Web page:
It means you’ll be saving money because you won’t always have to reinvent the wheel. In fact, your SGA encourages all later Rounds to build on what came before. You can also share development costs with grantees in your round who are developing resources in the same industry sector.
This means you are also saving time and effort. It also means that any resource you create can be used and improved by others, which means that you don’t have to pay for your resource to be improved since you can use those improvements just as other grantees may use your improvements.
In turn, this lowers costs for the students who will actually be using the materials you develop – because it didn’t cost you as much to make and because the materials are openly available for them to use under the CC BY license.
You are also an example of open policy for your district and state. The OER you develop will be legally available to be used theoretically forever, but at least longer than any proprietary textbook you lease to use for one or two years.
The OER you develop will also result in partnerships and market opportunities you don’t necessarily expect, because when something is free, someone always figures out a way to market it, or at least build services around it. Think bottled water for example.
And lastly, the reach of your OER will be just as international as it is local, since it can be adapted into different languages just as it can be adapted to different state standards.
You will be able to use other grantees OER in the ways you need. If you only need a video in manufacturing from another grantee’s materials, then you are free to take that and adapt it as long as you give credit to that grantee. The same goes for that grantee if they want to take use only a portion of the materials you develop.
Practically, fulfilling the CC BY license requirement is simple.
If we revisit the SGA, you will read that all you have to do is affix a notice of the CC BY license to the materials you develop.
There is no registration process to CC license something. You simply have to add a notice to your work that it is under CC BY.
And we’ve made it easy for you to do so through a tool we have developed..
Which exists at creativecommons.org slash choose
If you have your laptop open feel free to visit this page now.
If you go to this web address, you’ll land on our license chooser tool.
The first box asks you what permissions you want to allow. Because you already know what license you want to use, you don’t have to change anything here. The default license chosen is the CC BY license.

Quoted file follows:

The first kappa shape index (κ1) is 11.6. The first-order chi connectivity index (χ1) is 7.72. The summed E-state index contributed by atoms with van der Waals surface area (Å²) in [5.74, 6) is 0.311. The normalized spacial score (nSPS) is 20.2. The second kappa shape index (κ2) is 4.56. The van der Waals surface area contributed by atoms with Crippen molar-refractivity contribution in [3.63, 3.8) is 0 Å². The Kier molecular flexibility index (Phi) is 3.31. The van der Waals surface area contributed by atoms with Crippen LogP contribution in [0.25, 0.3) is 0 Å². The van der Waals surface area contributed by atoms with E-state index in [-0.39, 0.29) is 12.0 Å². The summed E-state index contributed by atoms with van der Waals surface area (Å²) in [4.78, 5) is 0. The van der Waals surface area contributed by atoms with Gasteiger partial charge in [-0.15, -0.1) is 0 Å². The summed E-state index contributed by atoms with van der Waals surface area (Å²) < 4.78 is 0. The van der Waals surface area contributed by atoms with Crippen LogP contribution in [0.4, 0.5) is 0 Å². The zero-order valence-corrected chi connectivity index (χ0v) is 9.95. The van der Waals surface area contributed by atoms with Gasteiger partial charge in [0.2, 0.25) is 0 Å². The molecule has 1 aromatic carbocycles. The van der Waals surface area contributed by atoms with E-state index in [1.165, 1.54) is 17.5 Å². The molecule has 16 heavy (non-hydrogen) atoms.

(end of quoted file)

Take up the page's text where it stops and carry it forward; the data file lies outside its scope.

One thing you might notice for the more detail oriented among you is that the default license is 4.0, whereas the SGA specifies CC BY 3.0.
4.0 is simply the upgraded version of the same CC BY license. You only have to worry about this if you want to…
Because we asked the DOL and they said that either 3.0 or 4.0 is okay to use to fulfill the license requirement since they are both CC BY. 4.0 is simply the updated version of the CC BY 3.0 license.
We recommend using the updated 4.0 version, but if for some reason you really want to use the 3.0 version, we’ve left that option available in the tool.
Just click on the link that reads “Looking for earlier license versions..” and it will take you to the 3.0 version of CC BY.
Regardless of whether you choose 3.0 or 4.0, remember that you don’t have to change the first box because the default setting will always be CC BY for both versions.
This means that you want to leave it at “Yes” for the two questions in the first box, so:
Yes – to allow modifications, since the CC By license allows modifications. Yes – to allow commercial uses, since the CC BY license allows commercial uses. Ignore the License jurisdiction field because the default setting – international – is the one you want. International is the same as unported; it is the license specified in the SGA.
To the right you’ll see that you’ve selected the CC BY license without having to do anything! Then follow the arrow to the bottom, where it says Have a web page?
And that’s where the automatic machine-readable code is that we mentioned earlier as part of the 3 layer license design. It’s there for you to copy and paste. On the webpage where you will be hosting your materials, copy and paste this code into the page’s editing interface. If you have no idea how to do this, don’t worry – you’re probably not going to be the one in charge of editing your project’s website. Simply send the person who will be in charge of that to this tool.
If they have any questions, myself and others on the Creative Commons team will work with them directly to get it on your website.
Once you copy and paste the code into your web page, the page will automatically display this CC BY license symbol and text. The license symbol and text are automatically hyperlinked to the license deed that I showed you earlier.
Now, you can see here that the language is pretty generic – “this work is licensed under a …”
You can always change that up if you want to reflect the specifics of your consortium or college.
To do that, you would just go back to the chooser tool,
And fill out the fields in the lower left box.
The fields in this box are optional. I would only worry about the first three fields if you want to add the author or owner of the work which is usually going to be your consortium or college.